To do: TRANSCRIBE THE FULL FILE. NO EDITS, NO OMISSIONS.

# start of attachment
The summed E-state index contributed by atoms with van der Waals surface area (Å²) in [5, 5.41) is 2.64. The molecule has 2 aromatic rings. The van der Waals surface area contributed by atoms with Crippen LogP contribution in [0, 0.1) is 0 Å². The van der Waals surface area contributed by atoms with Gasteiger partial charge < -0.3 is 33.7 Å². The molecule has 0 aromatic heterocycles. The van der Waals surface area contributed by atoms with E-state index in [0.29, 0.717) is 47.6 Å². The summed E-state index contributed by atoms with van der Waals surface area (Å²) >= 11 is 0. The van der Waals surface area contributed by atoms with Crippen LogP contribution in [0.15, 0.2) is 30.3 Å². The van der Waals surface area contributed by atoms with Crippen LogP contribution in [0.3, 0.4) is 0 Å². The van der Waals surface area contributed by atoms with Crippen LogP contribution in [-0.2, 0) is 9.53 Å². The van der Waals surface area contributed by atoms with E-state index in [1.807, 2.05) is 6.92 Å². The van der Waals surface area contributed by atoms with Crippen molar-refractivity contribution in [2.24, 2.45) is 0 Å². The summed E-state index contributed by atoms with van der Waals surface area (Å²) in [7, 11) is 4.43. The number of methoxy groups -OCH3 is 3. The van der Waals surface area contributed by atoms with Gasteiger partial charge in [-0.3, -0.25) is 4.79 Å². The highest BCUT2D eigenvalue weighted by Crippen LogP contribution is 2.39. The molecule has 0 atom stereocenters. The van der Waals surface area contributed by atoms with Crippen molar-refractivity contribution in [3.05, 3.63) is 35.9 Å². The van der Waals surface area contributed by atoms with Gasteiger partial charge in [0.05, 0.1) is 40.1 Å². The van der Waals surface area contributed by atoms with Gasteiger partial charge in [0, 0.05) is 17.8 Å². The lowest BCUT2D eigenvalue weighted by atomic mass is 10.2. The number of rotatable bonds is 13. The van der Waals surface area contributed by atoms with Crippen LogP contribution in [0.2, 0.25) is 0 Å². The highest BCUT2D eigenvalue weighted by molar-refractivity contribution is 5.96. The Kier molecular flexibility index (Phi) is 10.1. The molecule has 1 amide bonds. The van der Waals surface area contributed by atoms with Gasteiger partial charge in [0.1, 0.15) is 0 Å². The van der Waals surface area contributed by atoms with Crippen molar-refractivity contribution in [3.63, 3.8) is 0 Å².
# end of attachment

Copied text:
The summed E-state index contributed by atoms with van der Waals surface area (Å²) in [5, 5.41) is 2.64. The molecule has 2 aromatic rings. The van der Waals surface area contributed by atoms with Crippen LogP contribution in [0, 0.1) is 0 Å². The van der Waals surface area contributed by atoms with Gasteiger partial charge < -0.3 is 33.7 Å². The molecule has 0 aromatic heterocycles. The van der Waals surface area contributed by atoms with E-state index in [0.29, 0.717) is 47.6 Å². The summed E-state index contributed by atoms with van der Waals surface area (Å²) >= 11 is 0. The van der Waals surface area contributed by atoms with Crippen LogP contribution in [0.15, 0.2) is 30.3 Å². The van der Waals surface area contributed by atoms with Crippen LogP contribution in [0.3, 0.4) is 0 Å². The van der Waals surface area contributed by atoms with Crippen LogP contribution in [-0.2, 0) is 9.53 Å². The van der Waals surface area contributed by atoms with E-state index in [1.807, 2.05) is 6.92 Å². The van der Waals surface area contributed by atoms with Crippen molar-refractivity contribution in [2.24, 2.45) is 0 Å². The summed E-state index contributed by atoms with van der Waals surface area (Å²) in [7, 11) is 4.43. The number of methoxy groups -OCH3 is 3. The van der Waals surface area contributed by atoms with Gasteiger partial charge in [-0.3, -0.25) is 4.79 Å². The highest BCUT2D eigenvalue weighted by Crippen LogP contribution is 2.39. The molecule has 0 atom stereocenters. The van der Waals surface area contributed by atoms with Crippen molar-refractivity contribution in [3.05, 3.63) is 35.9 Å². The van der Waals surface area contributed by atoms with Gasteiger partial charge in [0.05, 0.1) is 40.1 Å². The van der Waals surface area contributed by atoms with Gasteiger partial charge in [0, 0.05) is 17.8 Å². The lowest BCUT2D eigenvalue weighted by atomic mass is 10.2. The number of rotatable bonds is 13. The van der Waals surface area contributed by atoms with Crippen LogP contribution in [0.2, 0.25) is 0 Å². The highest BCUT2D eigenvalue weighted by molar-refractivity contribution is 5.96. The Kier molecular flexibility index (Phi) is 10.1. The molecule has 1 amide bonds. The van der Waals surface area contributed by atoms with Gasteiger partial charge in [0.1, 0.15) is 0 Å². The van der Waals surface area contributed by atoms with Crippen molar-refractivity contribution in [3.63, 3.8) is 0 Å².